Few hospital organizations have taken the idea of transforming patient care quality as far as Boston's Brigham and Women's Hospital. In 2000, leaders at the 747-bed academic medical center, which is one component in the vast Partners HealthCare system, created a special Center for Clinical Excellence (CCE), with a full-time staff of clinicians, and a mandate to improve patient safety across the Brigham organization.
Among many elements of the work being spearheaded by the CCE — led by Michael Gustafson, M.D., vice president for clinical excellence and executive director of quality and safety, and Tejal Gandhi, M.D., executive director of quality and safety — has been the initiation of so-called Patient Safety Leadership “WalkRounds.” These involve multidisciplinary executive and clinician leader rounds in various clinical departments; the creation of an integrated patient safety team; and the ongoing development of a consistent, data-intensive process for patient safety event analysis by CCE leaders and analysts.
As part of this ongoing umbrella initiative, every patient safety incident is not only reported, but analyzed; and clinician leaders and executives hear weekly from frontline clinical staff about their patient safety concerns during the WalkRounds process. With constant quality improvement as their charge, CCE clinician leaders are seeing continuous improvement in care quality and patient safety, Gustafson reports. As a result, the hospital has won a slew of national healthcare quality awards, and become a model for other patient care organizations.
At the core of the operational challenge for innovators like Gustafson is the nexus where data meets people, he stresses. “You can't really start having effective relationships with physicians, nurses, and others, if you don't have good integrity of data,” says Gustafson, who practiced as a general surgeon for many years. “You've got to have very clean sources and definitions of data and good integrity of data in order to get basic buy-in from physicians. That integrity is a part of our reputation.” And, he adds, IS departments on their own often produce data and reports that aren't genuinely helpful to clinician leaders like himself. But he credits close collaboration with vice president and CIO Sue Schade and her team as bringing about the IT support he and his team have needed.
In 2010, when clinical documentation is rolled out, the hospital will have a constellation of systems to support the organization's ongoing clinical improvement work, Gustafson and Schade agree.
The challenges are many, but so are the opportunities, Schade emphasizes. “I think everybody can and should do this, and they can do it with different degrees of investment.” Very importantly, she says, CIOs need to think about the strategic implications of their clinical IS rollouts, even if their organization is not actively planning for intensive analytics work.
Indeed, Schade speaks from experience. “If you're focusing only on getting some core clinical systems rolled out, but not also planning for what the back-end reporting and analytics need to look like, you're selling yourself short,” she says. “We rolled out the eMAR (Electronic Medication Administration Record) for most of our inpatients, but we didn't account for the back-end reporting tool for that, so now we're trying to juggle the resources for that back-end reporting system.”
For organizations like Brigham and Women's, which have a commitment to improving patient care quality and safety, she says, the right IT setup is critical.
Nationwide, a slew of initiatives
Nationwide, a number of hospitals and health systems are moving to harness information systems in order to provide analytic data that can help clinicians improve patient care quality and safety. Among them:
At the 606-bed Maine Medical Center in Portland, clinician and executive leaders have been developing a broad range of improvement initiatives using data analytics tools (like the folks at Brigham and Women's Hospital, the Maine Medical Center is using tools from Cary, N.C.-based SAS). “We use the business intelligence tool as an analytic tool, but also as the mechanism by which we try to keep the physicians and staff abreast of our priorities and our progress on achieving those priorities,” explains Doug Salvador, M.D., patient safety officer and associate chief medical officer at the hospital. “So we've worked with more and more physicians in groups on new key process indicators, and then found forums within those groups to regularly review those sets of data.” Among the many initiatives at Maine Medical Center has been one around the use of blood transfusion in cardiac surgeries. Following up on national clinical studies that found blood transfusion was done too often in cardiac surgeries, Salvador and his colleagues have reduced blood transfusion rates for those surgeries from 60 to under 20 percent, while saving at least $300,000 in the past two years on the cost of acquiring blood products.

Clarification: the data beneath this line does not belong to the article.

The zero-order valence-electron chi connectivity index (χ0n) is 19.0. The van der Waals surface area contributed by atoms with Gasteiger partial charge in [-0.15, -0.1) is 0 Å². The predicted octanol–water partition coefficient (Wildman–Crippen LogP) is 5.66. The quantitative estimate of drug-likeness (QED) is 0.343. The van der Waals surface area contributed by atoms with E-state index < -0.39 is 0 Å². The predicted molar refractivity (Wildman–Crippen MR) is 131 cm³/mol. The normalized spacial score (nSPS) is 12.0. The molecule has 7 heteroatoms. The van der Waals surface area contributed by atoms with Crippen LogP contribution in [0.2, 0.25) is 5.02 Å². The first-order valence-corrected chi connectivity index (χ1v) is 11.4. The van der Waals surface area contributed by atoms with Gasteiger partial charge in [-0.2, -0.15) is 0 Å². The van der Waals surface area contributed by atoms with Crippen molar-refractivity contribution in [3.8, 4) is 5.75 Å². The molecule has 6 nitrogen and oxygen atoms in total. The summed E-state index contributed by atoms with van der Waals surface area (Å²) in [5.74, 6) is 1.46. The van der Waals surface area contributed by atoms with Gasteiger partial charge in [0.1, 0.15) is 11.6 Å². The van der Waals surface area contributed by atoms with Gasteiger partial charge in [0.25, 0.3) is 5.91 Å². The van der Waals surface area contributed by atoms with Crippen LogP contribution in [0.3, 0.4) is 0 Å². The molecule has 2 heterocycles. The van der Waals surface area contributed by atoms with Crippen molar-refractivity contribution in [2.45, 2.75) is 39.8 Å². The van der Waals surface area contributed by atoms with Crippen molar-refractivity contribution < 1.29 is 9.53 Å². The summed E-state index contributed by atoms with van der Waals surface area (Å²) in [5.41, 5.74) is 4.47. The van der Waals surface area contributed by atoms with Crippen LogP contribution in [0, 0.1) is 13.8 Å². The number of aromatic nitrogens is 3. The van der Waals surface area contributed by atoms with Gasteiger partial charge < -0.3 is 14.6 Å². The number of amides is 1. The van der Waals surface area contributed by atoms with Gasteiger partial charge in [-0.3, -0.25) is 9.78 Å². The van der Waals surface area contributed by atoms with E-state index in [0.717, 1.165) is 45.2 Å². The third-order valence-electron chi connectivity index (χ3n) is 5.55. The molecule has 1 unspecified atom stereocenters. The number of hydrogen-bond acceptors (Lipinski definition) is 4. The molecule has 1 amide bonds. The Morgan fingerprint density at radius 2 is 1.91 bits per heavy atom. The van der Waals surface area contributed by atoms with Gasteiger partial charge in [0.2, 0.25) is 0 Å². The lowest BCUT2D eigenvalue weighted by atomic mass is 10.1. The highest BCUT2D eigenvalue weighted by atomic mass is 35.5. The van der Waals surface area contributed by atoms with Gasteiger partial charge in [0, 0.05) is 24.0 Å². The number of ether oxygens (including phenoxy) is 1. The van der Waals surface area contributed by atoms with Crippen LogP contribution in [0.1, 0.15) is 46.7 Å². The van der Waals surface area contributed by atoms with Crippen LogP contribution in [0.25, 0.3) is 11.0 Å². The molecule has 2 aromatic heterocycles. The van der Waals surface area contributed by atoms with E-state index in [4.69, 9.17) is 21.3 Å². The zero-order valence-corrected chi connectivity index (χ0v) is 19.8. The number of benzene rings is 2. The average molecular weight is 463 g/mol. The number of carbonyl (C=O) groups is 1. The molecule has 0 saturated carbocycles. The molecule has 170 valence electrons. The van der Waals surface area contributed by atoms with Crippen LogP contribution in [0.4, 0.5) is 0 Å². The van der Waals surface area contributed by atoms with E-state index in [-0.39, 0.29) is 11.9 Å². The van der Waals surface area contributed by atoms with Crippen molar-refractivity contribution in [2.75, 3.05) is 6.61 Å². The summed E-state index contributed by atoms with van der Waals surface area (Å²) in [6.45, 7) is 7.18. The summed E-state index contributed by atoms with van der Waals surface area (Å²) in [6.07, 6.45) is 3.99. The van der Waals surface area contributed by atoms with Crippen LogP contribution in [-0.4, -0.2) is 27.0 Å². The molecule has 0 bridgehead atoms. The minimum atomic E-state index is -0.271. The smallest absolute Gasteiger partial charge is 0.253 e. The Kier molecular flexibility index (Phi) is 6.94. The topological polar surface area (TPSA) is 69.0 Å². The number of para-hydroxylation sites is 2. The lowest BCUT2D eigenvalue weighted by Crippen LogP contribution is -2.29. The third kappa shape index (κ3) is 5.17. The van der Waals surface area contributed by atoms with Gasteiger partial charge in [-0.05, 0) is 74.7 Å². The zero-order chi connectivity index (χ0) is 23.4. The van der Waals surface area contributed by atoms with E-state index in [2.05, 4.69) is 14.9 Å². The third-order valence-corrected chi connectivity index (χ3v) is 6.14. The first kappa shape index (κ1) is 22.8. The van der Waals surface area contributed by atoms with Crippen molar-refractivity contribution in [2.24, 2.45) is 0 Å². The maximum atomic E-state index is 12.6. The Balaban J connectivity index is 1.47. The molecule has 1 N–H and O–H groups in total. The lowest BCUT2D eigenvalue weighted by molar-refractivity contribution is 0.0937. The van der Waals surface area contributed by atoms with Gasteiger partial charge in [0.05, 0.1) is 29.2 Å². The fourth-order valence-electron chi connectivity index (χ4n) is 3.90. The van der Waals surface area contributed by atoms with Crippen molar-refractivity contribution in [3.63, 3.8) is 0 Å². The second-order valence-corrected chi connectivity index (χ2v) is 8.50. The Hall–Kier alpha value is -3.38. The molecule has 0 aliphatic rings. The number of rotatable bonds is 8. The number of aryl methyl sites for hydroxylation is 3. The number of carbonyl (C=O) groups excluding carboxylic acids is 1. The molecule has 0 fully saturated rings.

At Gaston Memorial Hospital in Gastonia, a suburb of Charlotte, N.C., clinicians have developed an innovative program that is providing them with real-time alerts for handling cases of MRSA (Methicillin-resistant Staphylococcus aureus) and Clostridium difficile bacterial infections. Using the Safety Surveillor product from Charlotte, N.C.-based Premier Inc., as well as the Soarian products from Malvern, Pa.-based Siemens Medical Systems, clinicians at Gaston Memorial have been making significant progress in managing and minimizing bacterial infections in inpatients, reports Jan Mathews, R.N., director of clinical performance improvement at the 435-bed regional community hospital.
At the nine-hospital, Omaha-based Alegent Health, vice president and chief quality officer Mark Kestner, M.D., and his colleagues have been initiating a series of care quality improvement projects, using data derived from the organization's clinical information systems, under an umbrella process called Quality Accelerator. “We're using the diffusion theory with regard to designing new processes, testing them in a controlled environment, undergoing rapid-cycle change, and then diffusing completed, vetted processes across the organization,” says Kestner. Among the numerous projects initiated so far are a reengineered, automated medication-reconciliation process that has increased the percentage of time nurses spend on patient care each day; and the development of a program that has automated nurses' verbal reports to each other at the time of shift handoff.